Please note that I'm not saying that optimization is the most important part of software development. What I'm saying is that we shouldn't treat it as if it's the least important. Unless we know for certain that performance doesn't matter, primarily because it isn't used very often, then we should attempt make the software as efficient as possible. The process is relatively simple: make it right then make it fast. Well, efficient would be a better word since we know that it's not always about raw speed.

Ugh...getting tired. Here's to hoping this is well written enough to be understandable. I apologize if this sounds angry, but it just burns me that optimization is becoming less and less of a priority, but then we complain about computers getting slower.

Saturday, March 19, 2011

Exceptions

Exceptions. It's a part of programming that all of us have dealt with at one point in time or another. However, there is some disagreement as to the usefulness of exceptions or if they even should exist. Here's what I've discovered through reading a number of different articles.

First, there is a concern about speed. Some say that exceptions are slow and error codes should be used instead. However, it appears that while yes, checking an error code is faster. However, that's comparing checking a single error vs. handling a single exception. In reality, you'd probably have to check a number of errors every time a block of code is run vs. handling an exception only when it occurs. It is this that some people, in particular the designers of the D programming language, state is a true benefit of exceptions from a performance standpoint: since your normal code does not have to check for error conditions, it will run faster. Benchmarks that I read recently confirm this.

Second, exceptions make it harder to understand what happened. The issue here is that handling an exception is like a goto to a random spot somewhere in a program. If my understanding is correct, when an exception occurs, the program will unroll up the stack and display, essentially, the path from the program start to where the exception occurred. This really is a concern as most people are pretty lazy. I've worked on projects where exceptions are bubbled to the top of the program and the state of the method where the exception occurred. I've seen this numerous times and while it's useful to know where an exception occurred, it doesn't really tell you why. This is especially annoying when the code that threw the exception is in a library that's not yours.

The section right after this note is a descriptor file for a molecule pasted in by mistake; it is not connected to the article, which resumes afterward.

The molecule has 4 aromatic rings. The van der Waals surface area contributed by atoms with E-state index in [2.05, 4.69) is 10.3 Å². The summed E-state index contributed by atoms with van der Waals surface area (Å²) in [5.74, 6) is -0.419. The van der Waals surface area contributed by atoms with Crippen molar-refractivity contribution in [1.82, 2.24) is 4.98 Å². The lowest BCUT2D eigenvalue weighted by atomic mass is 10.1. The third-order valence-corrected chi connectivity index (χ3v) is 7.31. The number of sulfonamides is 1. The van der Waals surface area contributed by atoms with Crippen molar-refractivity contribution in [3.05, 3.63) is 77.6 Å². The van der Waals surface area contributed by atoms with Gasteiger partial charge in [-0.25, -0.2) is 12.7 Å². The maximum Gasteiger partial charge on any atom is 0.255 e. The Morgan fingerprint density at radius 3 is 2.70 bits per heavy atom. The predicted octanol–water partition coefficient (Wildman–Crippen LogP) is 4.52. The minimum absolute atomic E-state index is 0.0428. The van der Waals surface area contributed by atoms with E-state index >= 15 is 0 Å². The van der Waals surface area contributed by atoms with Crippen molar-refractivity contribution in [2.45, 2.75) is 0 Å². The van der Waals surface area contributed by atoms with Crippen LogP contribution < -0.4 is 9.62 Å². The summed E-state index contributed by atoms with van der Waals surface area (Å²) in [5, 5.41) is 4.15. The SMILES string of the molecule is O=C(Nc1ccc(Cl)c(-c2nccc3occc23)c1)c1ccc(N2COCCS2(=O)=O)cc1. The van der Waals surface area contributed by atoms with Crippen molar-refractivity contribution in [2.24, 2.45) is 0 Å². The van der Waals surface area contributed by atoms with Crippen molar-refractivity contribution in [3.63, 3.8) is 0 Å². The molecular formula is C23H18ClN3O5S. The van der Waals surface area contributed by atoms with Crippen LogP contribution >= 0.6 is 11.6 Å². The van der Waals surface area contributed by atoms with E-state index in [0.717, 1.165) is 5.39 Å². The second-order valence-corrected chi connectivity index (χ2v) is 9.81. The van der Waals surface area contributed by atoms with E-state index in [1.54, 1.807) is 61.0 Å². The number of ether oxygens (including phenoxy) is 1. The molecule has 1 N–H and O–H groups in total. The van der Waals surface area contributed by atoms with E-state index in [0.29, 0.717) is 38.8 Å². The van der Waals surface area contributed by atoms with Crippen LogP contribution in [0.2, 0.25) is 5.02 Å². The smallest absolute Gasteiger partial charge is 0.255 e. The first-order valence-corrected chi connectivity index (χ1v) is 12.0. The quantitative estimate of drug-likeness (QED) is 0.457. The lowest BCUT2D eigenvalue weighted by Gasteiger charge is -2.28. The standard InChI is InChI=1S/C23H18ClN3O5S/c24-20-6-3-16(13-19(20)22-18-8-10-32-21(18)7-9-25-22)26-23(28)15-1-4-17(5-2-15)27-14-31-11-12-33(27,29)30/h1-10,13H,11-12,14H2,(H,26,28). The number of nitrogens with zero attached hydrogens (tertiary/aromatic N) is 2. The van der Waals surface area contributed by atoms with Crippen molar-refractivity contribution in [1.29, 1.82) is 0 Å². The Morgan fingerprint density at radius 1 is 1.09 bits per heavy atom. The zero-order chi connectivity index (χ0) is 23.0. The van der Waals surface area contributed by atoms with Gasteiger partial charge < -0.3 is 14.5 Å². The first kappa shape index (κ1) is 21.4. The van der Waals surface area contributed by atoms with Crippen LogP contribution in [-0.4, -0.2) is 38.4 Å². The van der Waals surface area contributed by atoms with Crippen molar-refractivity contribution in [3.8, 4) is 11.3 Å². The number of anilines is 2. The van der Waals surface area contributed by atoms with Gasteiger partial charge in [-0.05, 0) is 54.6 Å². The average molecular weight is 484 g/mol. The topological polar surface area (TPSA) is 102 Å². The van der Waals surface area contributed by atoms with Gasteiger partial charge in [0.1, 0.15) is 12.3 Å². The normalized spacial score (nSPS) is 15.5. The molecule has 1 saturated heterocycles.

What I like to do is if I know an exception can occur, I'll log the inputs to the method and, if necessary, any other related variables that can let me know what occurred. And I'll do this as close to the exception as possible. If this isn't done, you can't really know what happened. It's unfortunate that, at least in my experience, I'm the only one who's really done it.

Lastly, exceptions are supposed to be cases where something happened during the execution of the program that is not something that is expected. Errors are cases where something isn't correct, but is expected to occur. Divide by zero is an error in most cases as chances are, it's due to user input vs. something else in the system. A null pointer in a language like Java which doesn't expose pointers to the programmer is an exception in most cases.

The key is really is it something that causes program termination or is it something that is expected and can be handled. If it terminates the program, throw an exception. If you can and want to recover, check for the condition. Exception handlers are generally considered to be a poor method of doing something conditionally.

Back to the big issue, how do you properly capture an exception. Relying on the programmer to do it is really a poor solution as programmers are lazy and not always in a good way. I thought about this while traveling and I believe the solution is to have the language automatically log everything it can about the current state of the program to a file. It will make things easier as it will allow the programmer to know exactly what went wrong with ease.

In fact, the tool chain should do as much as possible for the programmer as it will make the programmer more efficient and also do common things that the programmer should be doing anyway.

With respect to SPL, this is the behavior that should be part of the language. If done right, the programmer will never have to worry about exceptions as it will automatically be properly handled by the language itself. The programmer can then focus only on what they can control vs. what they can't.